Training Hunting Dogs in the Real World Verses Canine Learning Theory.

Scott Winslow Training Theory and Methods Leave a Comment




What is Canine Learning Theory and Why is it Important?   

It is important because the better you understand how your dog learns, the more effective your training.  From birth canines learn by association.  Experiences they encounter cause a set of associations to form.  These associations are stored in the memory to tell it whether something is good or bad.  Then the dog will engage in behaviors that have positive associations and produce a benefit to the dog.


This learning process is most rapid in the first four months of life.  However, it can continue the rest of the dog’s life albeit at a slower rate.


Canine Learning Theory is summarized as follows.  Positive experiences are the key to producing the desired results from the dog.  To train the dog to produce the desired behavior, you need reinforcement and punishment.  Both reinforcement and punishment have positive and negative options.


Positive reinforcement is giving something desirable to the dog,  in response to the dog performing a desired behavior.


Negative reinforcement is taking something undesirable away from the dog, in response to the dog performing a desired behavior.  For example,  Your dog is on a lead and you want it to come to you.  It refuses to do so.  You give a sharp tug on the lead and force the dog to come.  When the dog is where you want it you release the pressure on the lead.  This releases the pressure on the collar and discomfort is removed from the dog’s neck.   Negative reinforcement consists of forcing a desired behavior, then removing the force.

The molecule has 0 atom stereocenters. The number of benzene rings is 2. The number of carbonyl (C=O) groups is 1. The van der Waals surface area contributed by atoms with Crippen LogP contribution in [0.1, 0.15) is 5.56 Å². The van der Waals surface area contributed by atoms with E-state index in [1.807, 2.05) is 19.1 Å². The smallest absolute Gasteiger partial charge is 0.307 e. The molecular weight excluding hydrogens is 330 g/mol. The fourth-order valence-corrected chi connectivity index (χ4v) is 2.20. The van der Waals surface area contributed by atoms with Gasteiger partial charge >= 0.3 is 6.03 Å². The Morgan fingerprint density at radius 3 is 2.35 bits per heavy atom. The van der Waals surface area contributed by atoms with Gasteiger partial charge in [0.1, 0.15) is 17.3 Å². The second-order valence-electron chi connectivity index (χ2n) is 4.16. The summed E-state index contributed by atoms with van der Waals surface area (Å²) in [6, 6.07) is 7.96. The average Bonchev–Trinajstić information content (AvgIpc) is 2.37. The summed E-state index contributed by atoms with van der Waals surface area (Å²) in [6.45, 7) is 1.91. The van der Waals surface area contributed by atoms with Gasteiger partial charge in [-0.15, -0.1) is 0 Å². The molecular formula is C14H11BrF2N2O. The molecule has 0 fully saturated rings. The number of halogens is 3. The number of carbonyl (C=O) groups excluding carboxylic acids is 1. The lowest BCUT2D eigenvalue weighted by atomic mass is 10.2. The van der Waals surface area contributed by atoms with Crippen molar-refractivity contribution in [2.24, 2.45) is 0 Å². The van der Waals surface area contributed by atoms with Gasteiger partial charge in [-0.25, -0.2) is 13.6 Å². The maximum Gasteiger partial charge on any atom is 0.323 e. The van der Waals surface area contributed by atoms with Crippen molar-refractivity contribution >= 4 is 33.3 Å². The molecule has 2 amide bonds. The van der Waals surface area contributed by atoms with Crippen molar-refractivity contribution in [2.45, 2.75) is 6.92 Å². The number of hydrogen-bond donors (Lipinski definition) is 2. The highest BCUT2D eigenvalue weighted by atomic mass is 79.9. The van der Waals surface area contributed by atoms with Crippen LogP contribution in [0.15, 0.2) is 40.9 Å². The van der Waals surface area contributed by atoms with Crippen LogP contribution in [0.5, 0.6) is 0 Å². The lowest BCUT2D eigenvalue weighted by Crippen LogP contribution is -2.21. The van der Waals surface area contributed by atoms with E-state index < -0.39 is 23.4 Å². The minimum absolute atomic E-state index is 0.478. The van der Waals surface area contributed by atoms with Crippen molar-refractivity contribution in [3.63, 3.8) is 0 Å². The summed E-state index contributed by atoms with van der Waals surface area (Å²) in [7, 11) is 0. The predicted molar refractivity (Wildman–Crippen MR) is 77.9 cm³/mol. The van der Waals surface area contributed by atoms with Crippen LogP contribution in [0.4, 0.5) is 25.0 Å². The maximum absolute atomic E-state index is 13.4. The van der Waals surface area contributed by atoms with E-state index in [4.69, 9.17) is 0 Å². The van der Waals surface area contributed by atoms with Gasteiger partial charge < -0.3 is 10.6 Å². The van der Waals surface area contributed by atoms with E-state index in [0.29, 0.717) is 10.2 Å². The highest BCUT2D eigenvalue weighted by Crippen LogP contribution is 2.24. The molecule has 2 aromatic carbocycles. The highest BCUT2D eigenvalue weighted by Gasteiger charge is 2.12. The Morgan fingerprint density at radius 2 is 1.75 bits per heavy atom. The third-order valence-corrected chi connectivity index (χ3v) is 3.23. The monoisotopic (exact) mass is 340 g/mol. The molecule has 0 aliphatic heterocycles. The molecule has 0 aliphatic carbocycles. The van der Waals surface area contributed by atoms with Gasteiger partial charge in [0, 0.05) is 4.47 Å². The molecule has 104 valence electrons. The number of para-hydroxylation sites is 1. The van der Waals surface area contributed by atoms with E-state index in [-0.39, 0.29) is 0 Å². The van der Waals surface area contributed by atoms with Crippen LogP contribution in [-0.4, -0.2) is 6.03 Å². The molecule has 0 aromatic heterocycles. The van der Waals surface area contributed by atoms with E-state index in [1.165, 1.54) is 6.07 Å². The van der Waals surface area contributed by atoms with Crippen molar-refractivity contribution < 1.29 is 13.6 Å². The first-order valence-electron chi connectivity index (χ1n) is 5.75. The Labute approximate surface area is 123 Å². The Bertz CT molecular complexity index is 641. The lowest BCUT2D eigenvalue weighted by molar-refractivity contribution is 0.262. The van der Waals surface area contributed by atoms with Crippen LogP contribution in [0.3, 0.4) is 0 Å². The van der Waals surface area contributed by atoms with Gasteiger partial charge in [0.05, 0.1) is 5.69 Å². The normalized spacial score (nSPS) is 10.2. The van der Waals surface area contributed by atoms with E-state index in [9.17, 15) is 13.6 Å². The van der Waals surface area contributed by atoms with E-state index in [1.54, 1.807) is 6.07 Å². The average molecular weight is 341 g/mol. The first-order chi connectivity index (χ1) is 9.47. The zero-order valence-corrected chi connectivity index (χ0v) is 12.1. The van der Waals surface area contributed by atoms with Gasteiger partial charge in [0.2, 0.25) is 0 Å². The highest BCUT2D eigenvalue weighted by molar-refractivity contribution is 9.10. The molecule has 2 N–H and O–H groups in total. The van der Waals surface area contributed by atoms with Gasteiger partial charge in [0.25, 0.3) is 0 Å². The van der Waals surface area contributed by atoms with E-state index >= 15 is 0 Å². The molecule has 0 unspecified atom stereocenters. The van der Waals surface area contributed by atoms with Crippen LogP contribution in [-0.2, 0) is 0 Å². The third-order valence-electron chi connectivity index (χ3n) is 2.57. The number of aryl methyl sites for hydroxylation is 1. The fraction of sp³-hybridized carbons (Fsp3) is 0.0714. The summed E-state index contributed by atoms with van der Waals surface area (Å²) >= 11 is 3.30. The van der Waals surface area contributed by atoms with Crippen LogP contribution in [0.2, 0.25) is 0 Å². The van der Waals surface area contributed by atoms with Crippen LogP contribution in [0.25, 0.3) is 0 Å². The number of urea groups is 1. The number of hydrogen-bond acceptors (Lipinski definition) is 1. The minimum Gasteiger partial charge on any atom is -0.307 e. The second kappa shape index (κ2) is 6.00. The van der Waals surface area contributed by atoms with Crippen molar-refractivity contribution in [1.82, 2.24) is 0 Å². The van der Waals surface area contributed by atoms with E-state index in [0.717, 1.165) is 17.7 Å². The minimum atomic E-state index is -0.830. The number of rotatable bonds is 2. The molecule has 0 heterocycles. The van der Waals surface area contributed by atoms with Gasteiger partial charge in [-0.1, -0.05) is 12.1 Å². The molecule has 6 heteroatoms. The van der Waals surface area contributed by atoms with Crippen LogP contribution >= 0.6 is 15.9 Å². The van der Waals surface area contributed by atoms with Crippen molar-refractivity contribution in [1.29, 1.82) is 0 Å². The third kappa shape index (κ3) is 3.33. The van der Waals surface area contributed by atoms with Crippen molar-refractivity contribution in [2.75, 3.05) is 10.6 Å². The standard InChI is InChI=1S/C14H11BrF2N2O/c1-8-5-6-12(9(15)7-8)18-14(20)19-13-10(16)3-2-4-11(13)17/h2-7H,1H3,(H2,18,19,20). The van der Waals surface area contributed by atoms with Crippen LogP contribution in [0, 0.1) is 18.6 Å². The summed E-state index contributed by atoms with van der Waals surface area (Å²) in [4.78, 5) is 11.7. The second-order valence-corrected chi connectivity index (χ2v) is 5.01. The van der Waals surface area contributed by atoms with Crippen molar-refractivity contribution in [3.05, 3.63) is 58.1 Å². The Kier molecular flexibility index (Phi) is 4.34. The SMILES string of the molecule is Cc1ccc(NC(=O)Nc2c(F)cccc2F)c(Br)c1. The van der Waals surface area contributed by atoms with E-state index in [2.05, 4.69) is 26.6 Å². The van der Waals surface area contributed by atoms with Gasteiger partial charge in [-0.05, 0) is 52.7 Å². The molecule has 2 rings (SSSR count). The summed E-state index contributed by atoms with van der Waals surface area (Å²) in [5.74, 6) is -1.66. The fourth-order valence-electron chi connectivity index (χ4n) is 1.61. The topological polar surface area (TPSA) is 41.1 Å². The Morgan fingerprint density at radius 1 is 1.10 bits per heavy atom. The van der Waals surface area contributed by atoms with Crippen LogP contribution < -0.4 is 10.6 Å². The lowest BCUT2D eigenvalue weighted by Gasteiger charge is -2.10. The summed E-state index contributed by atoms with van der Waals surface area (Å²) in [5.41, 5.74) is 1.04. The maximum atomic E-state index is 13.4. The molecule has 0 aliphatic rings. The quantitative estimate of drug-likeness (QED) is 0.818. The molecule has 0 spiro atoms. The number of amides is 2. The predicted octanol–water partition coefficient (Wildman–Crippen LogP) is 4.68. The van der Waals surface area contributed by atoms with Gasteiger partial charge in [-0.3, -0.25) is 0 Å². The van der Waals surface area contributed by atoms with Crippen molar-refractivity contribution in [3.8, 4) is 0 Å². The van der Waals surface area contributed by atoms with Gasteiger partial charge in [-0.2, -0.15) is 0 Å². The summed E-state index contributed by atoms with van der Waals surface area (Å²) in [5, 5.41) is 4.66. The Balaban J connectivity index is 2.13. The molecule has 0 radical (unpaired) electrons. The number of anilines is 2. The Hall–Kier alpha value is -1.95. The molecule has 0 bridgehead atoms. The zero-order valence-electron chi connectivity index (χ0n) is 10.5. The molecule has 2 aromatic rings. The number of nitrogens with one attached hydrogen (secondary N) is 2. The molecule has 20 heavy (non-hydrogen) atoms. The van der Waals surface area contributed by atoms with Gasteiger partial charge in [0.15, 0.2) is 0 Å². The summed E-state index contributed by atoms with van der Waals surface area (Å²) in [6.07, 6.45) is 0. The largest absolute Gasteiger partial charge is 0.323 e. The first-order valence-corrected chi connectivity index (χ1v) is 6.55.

Positive punishment occurs when  correction of any kind is given to a dog for an incorrect action or undesirable behavior. An example would be grabbing the dog by the scruff and shaking it for getting into the trash.


Negative punishment is the removal of something desirable to the dog, for an incorrect action or undesirable behavior.  An example of negative punishment would be a dog who refuses to give up an object it is carrying in its mouth while fetching.  You could force the dog to give up the object and stop playing fetch with the dog.


Positive reinforcement and negative punishment seem to be the two most effective tools to train canines.  By rewarding the dog for desired behaviors he forms  positive associations for that behavior. Desired action equals reward!    Motivation to follow commands for certain behavior actions is increased as positive associations are formed.  The stronger the association the more likely the dog will comply  in obeying the command.


Withholding rewards (negative punishment) for incorrect actions discourages unwelcome associations.


There are two types of behavior reinforcer.  They are the conditional and the unconditional.  An unconditional behavior reinforcer is something the dog will find inherently rewarding.  Examples such as food, treats, attention, chews are common things dog find rewarding.


A conditioned reinforcer represents something the dog finds rewarding.  Reinforcement words like good dog, treat, biscuit, or a clicker sound represent a reward that’s coming soon.  By using a conditioned reinforcer immediately before producing the reward, the dog makes a positive association between  the  reinforcer and the reward.


Trainers using canine learning theory place the emphasis on positive reinforcement in the early stages of training.  When first teaching the desired behavior (with an associated command) positive reinforcement is the fasted way to create positive associations. Negative punishment is introduced after the dog understands the command.


Positive punishment and negative reinforcement are used when the dog knows the command well and chooses to disobey.  Punishment needs to be used carefully so that incorrect associations are not formed.  An example would be punishing a retriever for dropping a dummy could cause the retriever to associate the dummy with the punishment. The potential result could be the dog refusing to retrieve the dummy.


Training Hunting Dogs and Canine Learning Theory: